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School is about learning, not entertainment
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Q: My kindergartener brought home a questionnaire that asks: Do you like your class? Do you have friends in your class? Does your teacher treat you like you want to be treated? Does your teacher help you learn and do new things? I’m supposed to read him the questions, which he then answers by coloring in a face with a smile, a neutral expression (straight line), or a frown. I think that exercises of this sort only serve to undermine respect for the teacher. Am I right to refuse to let him complete this questionnaire? If so, what should I do about it?
 A: I think you’re spot on. This is the sort of silliness that defines the new “therapeutic school,” which is what all too many public schools are striving to become these days (and increasing numbers of independent schools are rushing to “catch up”). I’m all for non-academic kindergarten, by the way, but exercises of this sort are patently counter-productive. Effective teaching, like effective parenting, is not a popularity contest, but letting students rate teachers has the effect of undermining teacher authority and as you point out, student respect.
As for what to do about it, first find out from the teacher where the questionnaire came from. I very much doubt she was the author. Once the source is identified, go straight to that person. If your complaint falls on deaf ears (as it probably will), then go see if the local newspaper might be interested in exposing an example of how schools waste time and money and then cry poor.
 Along the same lines: A mother relates that her daughter’s sixth-grade science teacher assigned the class to watch “American Idol.” The daughter could not explain the purpose behind the assignment, only saying it had something to do with the science of sound. The mother writes, “We told our daughter to forget it, it wasn’t happening, and she expressed anxiety over getting into trouble. So I e-mailed the teacher the next day and copied the principal, telling them that we did not watch television on school nights and would not, in any case, allow silliness of that sort into our home. I asked how watching this particular program related to a science curriculum. The teacher’s response was that the class was studying how voice travels.”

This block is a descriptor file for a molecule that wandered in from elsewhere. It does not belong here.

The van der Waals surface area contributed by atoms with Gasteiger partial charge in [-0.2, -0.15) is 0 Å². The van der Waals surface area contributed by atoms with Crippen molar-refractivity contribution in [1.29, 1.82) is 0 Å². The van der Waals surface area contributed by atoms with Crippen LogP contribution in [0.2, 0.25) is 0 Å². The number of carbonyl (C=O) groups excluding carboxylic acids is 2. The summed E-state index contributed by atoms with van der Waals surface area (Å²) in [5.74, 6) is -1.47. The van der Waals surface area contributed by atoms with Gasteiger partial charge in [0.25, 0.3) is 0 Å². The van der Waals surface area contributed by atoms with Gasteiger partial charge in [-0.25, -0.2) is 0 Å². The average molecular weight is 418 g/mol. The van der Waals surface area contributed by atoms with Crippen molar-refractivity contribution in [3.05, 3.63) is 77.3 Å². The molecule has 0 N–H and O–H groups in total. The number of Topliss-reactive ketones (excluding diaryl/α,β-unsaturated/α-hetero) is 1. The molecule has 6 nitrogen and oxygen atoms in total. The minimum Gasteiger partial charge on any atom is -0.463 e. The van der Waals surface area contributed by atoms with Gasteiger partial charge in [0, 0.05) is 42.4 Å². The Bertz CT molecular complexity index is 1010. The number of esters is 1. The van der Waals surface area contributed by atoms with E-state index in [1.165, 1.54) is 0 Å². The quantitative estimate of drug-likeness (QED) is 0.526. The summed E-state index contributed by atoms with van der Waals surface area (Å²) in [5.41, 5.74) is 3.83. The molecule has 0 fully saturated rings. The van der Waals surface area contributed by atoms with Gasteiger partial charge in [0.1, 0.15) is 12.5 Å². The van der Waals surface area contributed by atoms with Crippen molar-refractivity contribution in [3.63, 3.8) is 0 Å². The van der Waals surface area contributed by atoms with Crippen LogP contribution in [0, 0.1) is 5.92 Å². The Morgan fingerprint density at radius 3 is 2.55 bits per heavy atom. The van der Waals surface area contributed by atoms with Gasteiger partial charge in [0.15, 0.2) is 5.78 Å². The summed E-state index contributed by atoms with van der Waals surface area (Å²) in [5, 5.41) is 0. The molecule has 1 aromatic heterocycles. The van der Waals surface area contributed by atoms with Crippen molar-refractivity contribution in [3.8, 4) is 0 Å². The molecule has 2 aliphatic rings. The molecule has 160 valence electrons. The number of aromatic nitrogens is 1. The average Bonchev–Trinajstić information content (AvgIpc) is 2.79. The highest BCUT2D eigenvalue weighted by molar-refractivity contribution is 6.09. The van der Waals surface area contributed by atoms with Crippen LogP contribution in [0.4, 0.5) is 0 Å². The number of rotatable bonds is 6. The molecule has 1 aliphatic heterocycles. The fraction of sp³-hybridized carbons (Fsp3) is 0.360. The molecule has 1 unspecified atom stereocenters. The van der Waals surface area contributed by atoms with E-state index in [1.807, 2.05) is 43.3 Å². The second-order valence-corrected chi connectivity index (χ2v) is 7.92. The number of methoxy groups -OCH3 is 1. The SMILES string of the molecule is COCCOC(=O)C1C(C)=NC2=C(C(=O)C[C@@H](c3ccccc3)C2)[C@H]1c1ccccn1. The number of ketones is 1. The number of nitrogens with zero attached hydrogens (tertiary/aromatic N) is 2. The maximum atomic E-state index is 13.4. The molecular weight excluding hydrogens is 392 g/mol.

Imagine that! “American Idol” is the stuff of science! Since Tom Delay was recently on “Dancing with the Stars,” perhaps that very intelligent and mind-expanding program can be turned into a civics lesson.
Folks, I am aware that stories like these do not characterize all or even most public schools (let’s hope), but the sad fact is that parents all over the United States frequently share such tales with me. I seriously doubt that the equivalent of this is taking place in schools in China or India, to name two countries that are poised to become the world’s next economic superstars.
 Clever observation of the week: A fellow writes that he and his wife recently visited in the home of a couple who have a 3-year-old. He describes the child as “snotty” and says it’s obvious who rules the roost. He concludes by offering the observation that “weak-willed parents produce strong-willed children.” That witticism deserves a free autographed copy of my latest book, which I am sending upon receipt of his address. Thanks much!

Rosemond, a family psychologist, answers questions at his Web site:
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